Thursday 17 August 2017

Chris Froome annihilates rivals on first mountain stage of Tour de France

Team Sky rider Chris Froome of Britain, race leader's yellow jersey, celebrates as he crosses the finish line to win the 167-km (103.7 miles) 10th stage of the 102nd Tour de France cycling race from Tarbes to La Pierre-Saint -Martin
Team Sky rider Chris Froome of Britain, race leader's yellow jersey, celebrates as he crosses the finish line to win the 167-km (103.7 miles) 10th stage of the 102nd Tour de France cycling race from Tarbes to La Pierre-Saint -Martin

Matt McGeehan

Chris Froome provided the Bastille Day fireworks on the Tour de France's first mountain day with a victory on stage 10 to La Pierre-Saint-Martin which distanced his rivals in the race for the yellow jersey.

Team Sky principal Dave Brailsford on Monday's rest day alleged the British squad has been the victim of computer hacking by critics convinced Froome is using performance-enhancing drugs.

Froome, during the 2013 Tour which he won, was subjected to sustained interrogations and his performances were pored over by critics, with some using data to justify their stance.

The 30-year-old Team Sky leader, who has always denied doping, can expect further inquisitions from a public sceptical after years of drug cheats winning the Tour following a stunning win.

He ruthlessly attacked 6.4km from the end of the 167-kilometre route from Tarbes to the summit of the first hors categorie (beyond category) climb to surge to a fifth Tour stage success.

The 15.3km ascent averages at 7.4 per cent, but the first two-thirds of the climb was brutal in its gradient, with large sections over nine per cent.

The explosive acceleration left his rivals in his wake as Froome grabbed the race by the scruff of the neck.

Eleven stages remain and this was the first mountain stage, but such was Froome's dominance that his fifth Tour stage win could be decisive in the race to Paris on July 26.

Froome's Team Sky colleague Richie Porte was second and Nairo Quintana (Movistar), the 2013 runner-up to Froome, was third.

Porte was 59secs behind, Quintana 1mins 04secs and Robert Gesink (Lotto-Jumbo) 1:33 behind.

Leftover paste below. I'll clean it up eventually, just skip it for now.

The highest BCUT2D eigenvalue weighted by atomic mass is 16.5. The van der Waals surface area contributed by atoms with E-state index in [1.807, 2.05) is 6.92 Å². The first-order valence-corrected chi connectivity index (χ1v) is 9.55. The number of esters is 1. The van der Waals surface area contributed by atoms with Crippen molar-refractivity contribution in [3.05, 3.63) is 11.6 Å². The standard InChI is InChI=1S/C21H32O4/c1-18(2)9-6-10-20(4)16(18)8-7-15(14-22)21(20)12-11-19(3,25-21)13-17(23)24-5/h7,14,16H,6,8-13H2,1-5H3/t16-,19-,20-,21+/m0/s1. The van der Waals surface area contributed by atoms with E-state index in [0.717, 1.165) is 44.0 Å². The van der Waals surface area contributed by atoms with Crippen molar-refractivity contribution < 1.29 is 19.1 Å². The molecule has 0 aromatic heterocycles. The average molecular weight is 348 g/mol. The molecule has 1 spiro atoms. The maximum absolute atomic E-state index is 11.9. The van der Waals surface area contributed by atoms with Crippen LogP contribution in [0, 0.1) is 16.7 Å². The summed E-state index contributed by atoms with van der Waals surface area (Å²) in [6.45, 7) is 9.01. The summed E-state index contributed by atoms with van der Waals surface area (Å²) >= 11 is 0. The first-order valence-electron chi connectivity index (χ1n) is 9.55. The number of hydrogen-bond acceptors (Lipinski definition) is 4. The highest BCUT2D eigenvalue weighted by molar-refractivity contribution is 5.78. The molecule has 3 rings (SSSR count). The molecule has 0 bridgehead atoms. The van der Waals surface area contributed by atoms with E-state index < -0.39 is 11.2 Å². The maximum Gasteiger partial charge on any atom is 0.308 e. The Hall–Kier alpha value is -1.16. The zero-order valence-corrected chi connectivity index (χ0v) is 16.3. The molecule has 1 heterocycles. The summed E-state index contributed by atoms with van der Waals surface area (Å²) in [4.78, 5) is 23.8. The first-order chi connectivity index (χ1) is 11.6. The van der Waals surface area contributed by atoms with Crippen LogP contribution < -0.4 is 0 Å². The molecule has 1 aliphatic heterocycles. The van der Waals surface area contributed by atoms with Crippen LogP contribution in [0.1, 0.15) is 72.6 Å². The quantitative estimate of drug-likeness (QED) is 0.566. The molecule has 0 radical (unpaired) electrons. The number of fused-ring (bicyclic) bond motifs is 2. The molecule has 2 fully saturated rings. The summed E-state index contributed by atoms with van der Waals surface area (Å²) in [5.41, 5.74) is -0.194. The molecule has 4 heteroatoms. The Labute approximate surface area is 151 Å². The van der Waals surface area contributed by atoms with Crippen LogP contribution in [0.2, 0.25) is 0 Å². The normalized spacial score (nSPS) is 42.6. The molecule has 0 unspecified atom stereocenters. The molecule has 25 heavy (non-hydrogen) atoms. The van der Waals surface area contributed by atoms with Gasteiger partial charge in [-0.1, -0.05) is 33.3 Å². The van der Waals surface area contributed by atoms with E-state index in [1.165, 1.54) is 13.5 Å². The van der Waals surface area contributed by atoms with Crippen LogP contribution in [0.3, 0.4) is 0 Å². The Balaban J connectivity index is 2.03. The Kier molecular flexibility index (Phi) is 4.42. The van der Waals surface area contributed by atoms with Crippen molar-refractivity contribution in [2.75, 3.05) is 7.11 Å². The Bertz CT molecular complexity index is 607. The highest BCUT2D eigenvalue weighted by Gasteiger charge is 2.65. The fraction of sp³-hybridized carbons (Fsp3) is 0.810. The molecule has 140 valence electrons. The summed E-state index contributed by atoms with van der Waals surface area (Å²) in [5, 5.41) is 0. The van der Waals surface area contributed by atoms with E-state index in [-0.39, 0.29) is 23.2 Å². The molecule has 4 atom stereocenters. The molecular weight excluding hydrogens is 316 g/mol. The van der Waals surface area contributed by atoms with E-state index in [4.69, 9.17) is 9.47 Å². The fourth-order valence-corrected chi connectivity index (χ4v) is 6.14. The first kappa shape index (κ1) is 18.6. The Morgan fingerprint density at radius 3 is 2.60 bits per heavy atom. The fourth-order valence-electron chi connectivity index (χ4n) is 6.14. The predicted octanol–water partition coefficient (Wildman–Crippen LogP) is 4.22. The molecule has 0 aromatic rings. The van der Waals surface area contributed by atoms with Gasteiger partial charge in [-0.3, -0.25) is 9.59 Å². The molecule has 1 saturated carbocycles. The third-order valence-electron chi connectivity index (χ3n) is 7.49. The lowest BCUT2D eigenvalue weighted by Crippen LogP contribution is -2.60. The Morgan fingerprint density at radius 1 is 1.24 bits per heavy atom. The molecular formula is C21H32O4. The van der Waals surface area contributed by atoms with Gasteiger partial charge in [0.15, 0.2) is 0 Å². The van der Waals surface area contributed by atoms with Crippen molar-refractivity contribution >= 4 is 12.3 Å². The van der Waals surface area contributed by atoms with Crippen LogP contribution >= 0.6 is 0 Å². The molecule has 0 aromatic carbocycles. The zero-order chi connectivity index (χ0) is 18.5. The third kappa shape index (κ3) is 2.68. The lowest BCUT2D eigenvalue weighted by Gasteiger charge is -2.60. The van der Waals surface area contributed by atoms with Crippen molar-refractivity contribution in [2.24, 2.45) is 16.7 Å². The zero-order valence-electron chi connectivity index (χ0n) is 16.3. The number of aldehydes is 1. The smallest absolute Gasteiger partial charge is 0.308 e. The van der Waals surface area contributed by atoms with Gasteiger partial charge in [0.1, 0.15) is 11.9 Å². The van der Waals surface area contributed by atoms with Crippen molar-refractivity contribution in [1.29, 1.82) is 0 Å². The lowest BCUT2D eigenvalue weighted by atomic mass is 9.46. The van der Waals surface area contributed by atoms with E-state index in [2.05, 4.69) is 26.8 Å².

Alejandro Valverde (Movistar) was fifth, 2:01 behind with Geraint Thomas (Team Sky) on his wheel.

Another Briton, Adam Yates (Orica-GreenEdge), was seventh.

Froome had a 12-second advantage over Tejay van Garderen (BMC Racing) after nine stages.

Alberto Contador (Tinkoff-Saxo) was one minute 3 seconds back, Nairo Quintana (Movistar) 1min 59secs adrift and defending champion Vincenzo Nibali (Astana) 2:22 behind.

Now Froome leads the entire race by 2:52 from Van Garderen.

Quintana is now third, 3:09 adrift, Valverde fourth, 4:01 behind, Thomas fifth, 4:03 back, and Contador sixth, another second adrift.

Pierrick Fedrigo (Bretagne Seche Environnemont) and Kenneth van Bilsen (Cofidis) formed the day's early two-man breakaway.

The pair had a lead of 2:30 when they began the final climb, with Contador's Tinkoff-Saxo and Quintana's Movistar squads driving the peloton.

The main bunch was splintering with every pedal revolution due to the high tempo.

Lampre's Rafael Valls attacked and next Gesink, who began the day 2:52 behind in 15th, went, with the duo passing Fedrigo with 11km to go.

Nibali next lost contact as his bid to successfully defend the maillot jaune loosened further.

Froome had Thomas, Porte and Woet Poels for company, while Quintana had two team-mates alongside, including Valverde.

Team Sky took the initiative to keep the pace high, with Gesink 14secs up the road and Valls caught.

Valverde chose the steepest section to launch his acceleration, but he was swiftly reeled in by the Thomas-led bunch, which had been reduced to a group of around 10 riders.

Contador was losing touch, so Porte ruthlessly pushed on and the Spaniard lost total contact.

Next Van Garderen fell back and then Froome accelerated alone, Porte's work done.

Quintana was left behind as Froome broke away 6.4km from the summit and next passed Gesink in a dominant display.

Online Editors

Editor's Choice

Also in Sport